Atheists protested prayer event in Palmetto park. Here’s how some residents responded

Prayers touch on unity, community at National Day of Prayer celebration in Palmetto

National Day of Prayer is celebrated at Sutton Park in Palmetto on May 3, 2018. This year’s theme was unity.
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National Day of Prayer is celebrated at Sutton Park in Palmetto on May 3, 2018. This year’s theme was unity.

May 2 marks the annual National Day of Prayer and Palmetto’s event at Sutton Park will go on as scheduled, despite an attempt by an atheist group to stop the city’s involvement.

Several Palmetto residents have made sure the annual event continues by agreeing to pay rent for the use of the park.

City Hall has long been involved with the event, offering space and advertising on its website. Elected officials often speak about their faith at the event.

Not everyone in Palmetto has been very happy about that and a small group filed a complaint last year with the Freedom from Religion Foundation, a national atheist organization, which in turn threatened the city with legal action if elected representatives continued to leave the impression that they were using their official positions and city resources to endorse the event.

FFRF attorney Andrew Seidel said in September that the city needed to stop advertising the event on its website and to charge rent for use of a public park. The group also suggested that elected officials not attend in their official capacities.

The city has not advertised this year’s National Day of Prayer on its website, but Mayor Shirley Groover Bryant was defiant at any notion she would not attend. However, she did stress she would do so as a private citizen, taking the appropriate time off of work.

Hundreds gather across Manatee County for the National Day of Prayer event.

“When that story went out in September, the next day I got phone call after phone call,” Bryant said Wednesday. “From Sunday school classes to a businessman in Bradenton asking how much we needed and he would write a check. I think it’s their right to do that and to have a public event like that and I’m hoping people will step up and come out and make a statement to their right to have a national day of celebration, wherever they choose to have one.

“The city no longer has a role in this, but I personally do and will attend the National Day of Prayer until my dying day,” Bryant said.

FFRF “always keeps an eye on these things,” Seidel said. “It’s very easy to cross the line. I don’t want to make it seem like people are doing it on purpose because very often they aren’t. Where it gets confusing is that if you are a public official, you can’t use your office, title or resources to promote a religious event.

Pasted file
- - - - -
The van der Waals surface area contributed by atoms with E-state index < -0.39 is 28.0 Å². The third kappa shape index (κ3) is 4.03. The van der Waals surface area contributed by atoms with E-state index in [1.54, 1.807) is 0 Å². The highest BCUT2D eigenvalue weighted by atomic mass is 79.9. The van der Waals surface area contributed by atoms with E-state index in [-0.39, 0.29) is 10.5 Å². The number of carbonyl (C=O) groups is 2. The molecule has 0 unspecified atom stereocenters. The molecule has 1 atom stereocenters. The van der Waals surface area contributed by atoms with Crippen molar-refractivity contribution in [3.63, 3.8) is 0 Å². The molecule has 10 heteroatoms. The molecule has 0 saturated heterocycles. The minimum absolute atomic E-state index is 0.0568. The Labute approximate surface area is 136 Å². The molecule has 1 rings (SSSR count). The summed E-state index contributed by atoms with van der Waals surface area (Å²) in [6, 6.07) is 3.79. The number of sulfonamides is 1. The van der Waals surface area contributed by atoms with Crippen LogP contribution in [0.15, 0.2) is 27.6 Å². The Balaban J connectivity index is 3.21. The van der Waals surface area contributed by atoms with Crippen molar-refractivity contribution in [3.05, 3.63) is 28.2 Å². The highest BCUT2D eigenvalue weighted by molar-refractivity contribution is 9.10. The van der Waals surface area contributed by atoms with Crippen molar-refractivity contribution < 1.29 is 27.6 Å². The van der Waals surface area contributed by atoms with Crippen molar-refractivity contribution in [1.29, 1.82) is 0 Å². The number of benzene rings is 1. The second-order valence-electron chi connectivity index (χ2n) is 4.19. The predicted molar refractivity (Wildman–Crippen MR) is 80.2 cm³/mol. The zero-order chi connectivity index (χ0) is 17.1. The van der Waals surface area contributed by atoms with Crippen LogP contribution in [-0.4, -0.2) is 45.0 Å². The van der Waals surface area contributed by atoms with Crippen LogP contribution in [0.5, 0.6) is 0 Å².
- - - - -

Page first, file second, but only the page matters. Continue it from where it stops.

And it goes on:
“It’s a line we often see crossed,” he said.

What the FFRF and the local residents who complained will be watching on May 2 is people of faith praying for the community and nation as they always have on the National Day of Prayer — and at Sutton Park beginning at 9 a.m.

The cost to rent the park for an hour long event is $300, so it was never a monetary issue.

People stepping up to offer thousands if needed, Bryant said, “speaks volumes for this community. The right to gather and celebrate faith is our whole foundation. For people to let others who want to dictate and disallow freedoms and opportunities, to have someone challenge your right to gather and celebrate, well, I say go out and express your freedom. Stand up and take advantage of your freedom.”

Manatee County's oldest and largest elementary school took part in the National Day of Prayer on Thursday.

For the most part, the event has always been privately run. PalmettoBUILD, which focuses on marriage and family spiritual health, leads the effort to organize the speakers. The Palmetto National Day of Prayer Facebook page is run by Jason Lane, lead pastor at the Skyway Community Chapel.

Lane has been doing “pop up prayers” almost daily leading up to the May 2 event. He’s led prayers outside of Palmetto High School, the Palmetto Police Department, the Little League baseball fields at Blackstone Park, downtown Palmetto and other locations.

“The National Day of Prayer is a day for followers of Christ to gather in unity and pray for the blessing of our country,” a Facebook post reads. “This year’s theme ‘Love One Another’ is a call for every believer to model the love of Christ.”

Bryant said PalmettoBuild and the city’s pastoral group have always been in charge of the event and various businesses and individuals contribute things like snacks and coffee.

The Manatee County Ministers Association conducts another National Day of Prayer event at the Manatee courthouse square at 11:30 a.m.

“The thing is, the city’s not paying for anything,” Bryant said. “I really hope people will come to Palmetto or the one at the courthouse in Bradenton or any of the ones going on around here and across the state to make a statement that your freedom to gather and express your faith is a right that should not be taken for granted.”